In addition to the twist conclusion of Ed Brubaker’s entire run, Daredevil #500 features an addendum that happens to bring with it a hope for tomorrow. More precisely, the pin-up section includes a piece by Rafael Grampa that can only be described as fucking amazing.
Grampa’s Daredevil (pictured above) is both refreshing and reverent — the old yellow/red costume has never looked more vibrant or alive, full of that indefinable essence that readers perceive as artistic enthusiasm.
Staring at the pin-up for quite some time, I became enamored with its realistic depiction of Matthew Murdock. Although much more impressive than my scrawny frame, the physique of this Daredevil appears to be no greater than that of any modern mixed-martial artist. Furthermore, the bootlaces, shirt, leather straps and boxing gloves summon the same spirit Paul Pope conjured for Batman Year 100, the notion that maybe, just maybe, superheroes could exist.
Having never heard of Rafael Grampa, I decided to find out for myself whether he was just a rip-off artist of Paul Pope (of whom I have invested much of my fanboy stock) or a legitimate talent. After making my way to his blog, I am now ruling in favor of the latter.
Rafael Grampa, which (according to my nonexistent understanding of Portuguese) roughly translates to Raphael Grandfather, is apparently quite the sensation in Brazil. He is a well-known graphic artist, designing not only comics but t-shirts, animations, toys, and even concepts for ESPN ads. The man even has a column at the website for MTV Brasil, which I would check out if English weren’t my only language.
So once I understood Grampa to be a respected (rising) star of sequential art, I made the egregious mistake of wondering, “What other superheroes can he draw?!?!” It didn’t take me long to find this:
In my estimation, that is a sick Batman and an even better Robin. I really love the over-sized mask and the band-aid on Robin, adding an element of youthful inexperience which is generally overlooked. Again, this style does have a tinge of Pulphope in it, but not to the point that accusations should be flung.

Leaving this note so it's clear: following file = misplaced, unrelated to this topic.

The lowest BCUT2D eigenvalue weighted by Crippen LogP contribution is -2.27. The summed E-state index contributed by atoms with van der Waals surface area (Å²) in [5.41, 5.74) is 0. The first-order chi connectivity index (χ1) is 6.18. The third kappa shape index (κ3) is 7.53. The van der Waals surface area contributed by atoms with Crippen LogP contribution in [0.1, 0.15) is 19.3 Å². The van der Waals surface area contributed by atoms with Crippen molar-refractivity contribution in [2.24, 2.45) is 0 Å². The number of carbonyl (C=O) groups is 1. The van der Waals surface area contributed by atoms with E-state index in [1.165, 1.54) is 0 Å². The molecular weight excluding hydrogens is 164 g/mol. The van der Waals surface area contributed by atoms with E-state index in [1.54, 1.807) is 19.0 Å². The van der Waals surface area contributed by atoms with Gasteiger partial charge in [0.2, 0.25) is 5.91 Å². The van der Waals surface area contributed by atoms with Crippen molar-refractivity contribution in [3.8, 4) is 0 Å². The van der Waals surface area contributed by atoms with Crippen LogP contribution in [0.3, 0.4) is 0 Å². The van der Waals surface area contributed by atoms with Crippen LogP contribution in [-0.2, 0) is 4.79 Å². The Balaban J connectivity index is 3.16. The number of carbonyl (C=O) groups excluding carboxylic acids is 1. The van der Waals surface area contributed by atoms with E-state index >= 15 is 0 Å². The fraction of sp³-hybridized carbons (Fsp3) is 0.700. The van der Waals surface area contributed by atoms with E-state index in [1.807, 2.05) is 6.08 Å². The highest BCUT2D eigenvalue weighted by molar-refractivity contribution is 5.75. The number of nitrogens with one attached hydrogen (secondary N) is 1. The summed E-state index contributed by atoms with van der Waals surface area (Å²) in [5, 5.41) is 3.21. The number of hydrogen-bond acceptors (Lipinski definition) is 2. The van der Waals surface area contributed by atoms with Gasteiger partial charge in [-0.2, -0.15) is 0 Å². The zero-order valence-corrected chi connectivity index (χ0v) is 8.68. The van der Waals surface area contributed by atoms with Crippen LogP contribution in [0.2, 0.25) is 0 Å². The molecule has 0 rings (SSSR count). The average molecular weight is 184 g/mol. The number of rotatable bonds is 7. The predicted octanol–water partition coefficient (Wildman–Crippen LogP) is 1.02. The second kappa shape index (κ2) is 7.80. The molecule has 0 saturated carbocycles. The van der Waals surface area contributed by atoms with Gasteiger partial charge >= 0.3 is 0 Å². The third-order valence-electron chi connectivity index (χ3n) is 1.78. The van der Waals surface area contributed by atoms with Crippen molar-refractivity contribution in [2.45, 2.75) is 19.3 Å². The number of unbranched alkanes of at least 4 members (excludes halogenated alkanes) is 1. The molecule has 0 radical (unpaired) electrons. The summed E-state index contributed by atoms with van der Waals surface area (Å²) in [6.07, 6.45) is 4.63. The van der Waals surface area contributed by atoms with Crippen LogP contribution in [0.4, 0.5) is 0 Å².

With my urges to see men in tights and capes subsided, I was able to look into the Grampa’s more substantial work. As I discovered shortly thereafter, Rafael Grampa created 2008’s Mesmo Delivery, which tells the tale of an ex-boxer turned transporter and is tinged with a Twilight Zone otherworldliness. The one-shot has received crazy critical acclaim and is actually sold out. This puts me in a shitty situation, as I can either wait until Dark Horse reprints it next year or shell out some serious cash. I’ll probably suck it up and spend the money now, as I can’t stop looking at whatever previews/teasers I can find:
Deep down, I really hope that Rafael Grampa does whatever it is that he finds artistically fulfilling. But I’d be hard-pressed to deny the appeal of that Daredevil pin-up. In my ideal world, he’ll do what a lot of artists find themselves doing — both the artsy stuff and the commercial properties (which pay the bills). It is my belief that when genuinely talented creators put fresh spins on the dependable franchises, the readers finally get to see their favorite characters elevated (if only for a brief period) to higher strata.
Here’s to hoping Rafael Grampa sticks around to help us get to those upper echelons.